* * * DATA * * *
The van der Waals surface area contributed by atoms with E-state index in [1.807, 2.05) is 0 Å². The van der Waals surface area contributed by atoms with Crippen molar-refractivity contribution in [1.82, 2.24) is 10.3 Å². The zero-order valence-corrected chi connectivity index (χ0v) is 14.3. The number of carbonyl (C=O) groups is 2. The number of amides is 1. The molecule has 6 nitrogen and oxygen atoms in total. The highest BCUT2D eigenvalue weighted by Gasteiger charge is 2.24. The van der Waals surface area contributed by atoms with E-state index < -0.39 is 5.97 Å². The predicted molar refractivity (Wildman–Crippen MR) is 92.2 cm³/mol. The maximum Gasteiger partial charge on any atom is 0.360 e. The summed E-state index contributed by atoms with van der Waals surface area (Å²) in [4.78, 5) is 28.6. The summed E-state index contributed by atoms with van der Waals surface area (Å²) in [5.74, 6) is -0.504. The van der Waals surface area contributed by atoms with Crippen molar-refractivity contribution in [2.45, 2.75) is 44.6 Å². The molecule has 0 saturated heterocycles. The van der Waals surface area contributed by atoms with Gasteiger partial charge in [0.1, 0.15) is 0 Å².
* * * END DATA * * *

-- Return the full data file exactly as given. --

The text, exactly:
The van der Waals surface area contributed by atoms with E-state index in [1.807, 2.05) is 0 Å². The van der Waals surface area contributed by atoms with Crippen molar-refractivity contribution in [1.82, 2.24) is 10.3 Å². The zero-order valence-corrected chi connectivity index (χ0v) is 14.3. The number of carbonyl (C=O) groups is 2. The number of amides is 1. The molecule has 6 nitrogen and oxygen atoms in total. The highest BCUT2D eigenvalue weighted by Gasteiger charge is 2.24. The van der Waals surface area contributed by atoms with E-state index < -0.39 is 5.97 Å². The predicted molar refractivity (Wildman–Crippen MR) is 92.2 cm³/mol. The maximum Gasteiger partial charge on any atom is 0.360 e. The summed E-state index contributed by atoms with van der Waals surface area (Å²) in [4.78, 5) is 28.6. The summed E-state index contributed by atoms with van der Waals surface area (Å²) in [5.74, 6) is -0.504. The van der Waals surface area contributed by atoms with Crippen molar-refractivity contribution in [2.45, 2.75) is 44.6 Å². The molecule has 0 saturated heterocycles. The van der Waals surface area contributed by atoms with Gasteiger partial charge in [0.1, 0.15) is 0 Å².